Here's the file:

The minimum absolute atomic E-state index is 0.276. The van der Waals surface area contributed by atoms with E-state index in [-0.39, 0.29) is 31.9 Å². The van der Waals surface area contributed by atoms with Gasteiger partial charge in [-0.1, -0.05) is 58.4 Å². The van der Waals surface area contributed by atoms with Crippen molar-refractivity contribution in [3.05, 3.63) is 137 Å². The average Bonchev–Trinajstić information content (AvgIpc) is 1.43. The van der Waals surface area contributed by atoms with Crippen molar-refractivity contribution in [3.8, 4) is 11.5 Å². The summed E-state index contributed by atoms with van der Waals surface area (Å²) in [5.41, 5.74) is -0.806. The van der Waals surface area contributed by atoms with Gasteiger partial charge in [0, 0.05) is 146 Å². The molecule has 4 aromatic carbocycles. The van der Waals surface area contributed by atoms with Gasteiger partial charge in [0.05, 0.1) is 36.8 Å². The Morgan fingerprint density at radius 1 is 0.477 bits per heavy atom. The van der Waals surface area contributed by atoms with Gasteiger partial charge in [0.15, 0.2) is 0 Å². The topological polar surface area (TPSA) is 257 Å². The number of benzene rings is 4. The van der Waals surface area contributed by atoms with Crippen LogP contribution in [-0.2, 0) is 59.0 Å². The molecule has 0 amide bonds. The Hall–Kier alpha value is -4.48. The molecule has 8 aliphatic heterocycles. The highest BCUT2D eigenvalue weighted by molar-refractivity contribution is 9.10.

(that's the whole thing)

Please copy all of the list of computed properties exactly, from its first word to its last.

The minimum absolute atomic E-state index is 0.276. The van der Waals surface area contributed by atoms with E-state index in [-0.39, 0.29) is 31.9 Å². The van der Waals surface area contributed by atoms with Gasteiger partial charge in [-0.1, -0.05) is 58.4 Å². The van der Waals surface area contributed by atoms with Crippen molar-refractivity contribution in [3.05, 3.63) is 137 Å². The average Bonchev–Trinajstić information content (AvgIpc) is 1.43. The van der Waals surface area contributed by atoms with Crippen molar-refractivity contribution in [3.8, 4) is 11.5 Å². The summed E-state index contributed by atoms with van der Waals surface area (Å²) in [5.41, 5.74) is -0.806. The van der Waals surface area contributed by atoms with Gasteiger partial charge in [0, 0.05) is 146 Å². The molecule has 4 aromatic carbocycles. The van der Waals surface area contributed by atoms with Gasteiger partial charge in [0.05, 0.1) is 36.8 Å². The Morgan fingerprint density at radius 1 is 0.477 bits per heavy atom. The van der Waals surface area contributed by atoms with Gasteiger partial charge in [0.15, 0.2) is 0 Å². The topological polar surface area (TPSA) is 257 Å². The number of benzene rings is 4. The van der Waals surface area contributed by atoms with Crippen LogP contribution in [-0.2, 0) is 59.0 Å². The molecule has 0 amide bonds. The Hall–Kier alpha value is -4.48. The molecule has 8 aliphatic heterocycles. The highest BCUT2D eigenvalue weighted by molar-refractivity contribution is 9.10.